Grouping of two large black holes and one small one caught by radio signals

Triple-threat team of black holes lurks at a galaxy’s core 

The black holes will merge once they are close enough. Once merged, the single hole settles down to a stable form, via a stage called ringdown, where any distortion in the shape is dissipated as more gravitational waves.

A distant source of radio signals in the night sky might be three black holes clustered at the centre of a single galaxy.

Supermassive black holes, which are found at the core of many galaxies, eject beams of plasma that travel near the speed of light. Observations of the radio signals from these jets show that the jets are not perfectly straight, but seem to wiggle. This could be caused either by the black hole’s fast rotation, which warps nearby space and time, or by the presence of two black holes orbiting each other.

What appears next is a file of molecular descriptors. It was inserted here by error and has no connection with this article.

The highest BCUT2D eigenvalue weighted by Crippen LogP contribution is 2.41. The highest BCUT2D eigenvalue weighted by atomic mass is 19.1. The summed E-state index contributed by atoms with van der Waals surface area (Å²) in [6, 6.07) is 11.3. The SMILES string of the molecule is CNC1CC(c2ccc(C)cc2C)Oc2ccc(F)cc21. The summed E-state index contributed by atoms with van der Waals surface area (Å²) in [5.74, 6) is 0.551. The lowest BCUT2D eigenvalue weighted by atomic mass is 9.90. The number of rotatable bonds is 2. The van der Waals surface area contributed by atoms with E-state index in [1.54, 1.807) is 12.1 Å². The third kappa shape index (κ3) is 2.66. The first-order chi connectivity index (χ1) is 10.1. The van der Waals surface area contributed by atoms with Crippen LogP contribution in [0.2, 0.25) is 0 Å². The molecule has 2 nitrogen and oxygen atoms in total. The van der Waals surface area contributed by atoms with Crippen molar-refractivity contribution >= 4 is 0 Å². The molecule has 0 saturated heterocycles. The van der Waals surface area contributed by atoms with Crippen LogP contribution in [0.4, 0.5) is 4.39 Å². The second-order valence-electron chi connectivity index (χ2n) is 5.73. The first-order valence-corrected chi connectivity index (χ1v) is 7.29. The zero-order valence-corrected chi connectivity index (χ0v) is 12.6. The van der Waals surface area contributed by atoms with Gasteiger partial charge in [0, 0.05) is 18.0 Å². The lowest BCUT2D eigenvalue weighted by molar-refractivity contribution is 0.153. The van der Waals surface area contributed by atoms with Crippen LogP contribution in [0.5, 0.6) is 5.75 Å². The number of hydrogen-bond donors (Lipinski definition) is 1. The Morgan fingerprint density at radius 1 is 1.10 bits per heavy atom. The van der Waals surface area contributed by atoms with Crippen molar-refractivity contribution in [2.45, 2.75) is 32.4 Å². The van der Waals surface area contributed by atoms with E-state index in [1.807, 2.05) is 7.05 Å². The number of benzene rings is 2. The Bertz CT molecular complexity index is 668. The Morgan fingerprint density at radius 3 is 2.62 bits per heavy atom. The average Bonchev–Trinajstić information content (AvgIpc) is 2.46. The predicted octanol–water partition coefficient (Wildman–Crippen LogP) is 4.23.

Jacques Roland at Sorbonne University in Paris and his colleagues used data from radio telescopes to study a radio source known as 2201+315 that is roughly 1.46 billion parsecs (4.76 billion light years) away. The researchers modelled the wiggles of the plasma beams and found that these could be best explained by a system of three black holes — two larger ones, and a third roughly 100 times smaller than the others.

Understanding how the observed positions of these radio sources change over time could help astronomers to understand the structure of galactic cores.